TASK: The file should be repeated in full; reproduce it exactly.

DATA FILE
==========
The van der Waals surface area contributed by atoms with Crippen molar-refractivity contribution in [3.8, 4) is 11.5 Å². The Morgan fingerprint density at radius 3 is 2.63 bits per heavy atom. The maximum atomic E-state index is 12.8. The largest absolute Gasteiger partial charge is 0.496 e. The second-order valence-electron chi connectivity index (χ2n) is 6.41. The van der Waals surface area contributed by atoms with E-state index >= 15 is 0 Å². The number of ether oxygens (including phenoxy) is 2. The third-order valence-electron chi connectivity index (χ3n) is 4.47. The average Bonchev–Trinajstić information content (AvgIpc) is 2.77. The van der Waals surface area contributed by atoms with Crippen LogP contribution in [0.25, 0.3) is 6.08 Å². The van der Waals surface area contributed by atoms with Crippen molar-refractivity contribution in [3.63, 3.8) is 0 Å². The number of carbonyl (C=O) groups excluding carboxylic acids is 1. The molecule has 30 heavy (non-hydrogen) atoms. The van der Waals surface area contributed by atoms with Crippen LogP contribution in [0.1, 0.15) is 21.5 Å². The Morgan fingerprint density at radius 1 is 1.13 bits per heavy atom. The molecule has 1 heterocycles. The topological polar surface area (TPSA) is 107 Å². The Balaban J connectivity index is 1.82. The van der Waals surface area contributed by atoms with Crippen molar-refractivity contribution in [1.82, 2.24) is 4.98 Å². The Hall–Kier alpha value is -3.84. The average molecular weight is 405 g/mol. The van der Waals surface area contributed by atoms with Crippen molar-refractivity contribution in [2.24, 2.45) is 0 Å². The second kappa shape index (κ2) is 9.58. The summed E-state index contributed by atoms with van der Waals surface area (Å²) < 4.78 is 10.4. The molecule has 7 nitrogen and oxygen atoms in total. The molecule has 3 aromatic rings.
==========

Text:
The van der Waals surface area contributed by atoms with Crippen molar-refractivity contribution in [3.8, 4) is 11.5 Å². The Morgan fingerprint density at radius 3 is 2.63 bits per heavy atom. The maximum atomic E-state index is 12.8. The largest absolute Gasteiger partial charge is 0.496 e. The second-order valence-electron chi connectivity index (χ2n) is 6.41. The van der Waals surface area contributed by atoms with E-state index >= 15 is 0 Å². The number of ether oxygens (including phenoxy) is 2. The third-order valence-electron chi connectivity index (χ3n) is 4.47. The average Bonchev–Trinajstić information content (AvgIpc) is 2.77. The van der Waals surface area contributed by atoms with Crippen LogP contribution in [0.25, 0.3) is 6.08 Å². The van der Waals surface area contributed by atoms with Crippen molar-refractivity contribution in [3.63, 3.8) is 0 Å². The number of carbonyl (C=O) groups excluding carboxylic acids is 1. The molecule has 30 heavy (non-hydrogen) atoms. The van der Waals surface area contributed by atoms with Crippen LogP contribution in [0.1, 0.15) is 21.5 Å². The Morgan fingerprint density at radius 1 is 1.13 bits per heavy atom. The molecule has 1 heterocycles. The topological polar surface area (TPSA) is 107 Å². The Balaban J connectivity index is 1.82. The van der Waals surface area contributed by atoms with Crippen molar-refractivity contribution in [1.82, 2.24) is 4.98 Å². The Hall–Kier alpha value is -3.84. The average molecular weight is 405 g/mol. The van der Waals surface area contributed by atoms with Crippen molar-refractivity contribution in [2.24, 2.45) is 0 Å². The second kappa shape index (κ2) is 9.58. The summed E-state index contributed by atoms with van der Waals surface area (Å²) < 4.78 is 10.4. The molecule has 7 nitrogen and oxygen atoms in total. The molecule has 3 aromatic rings.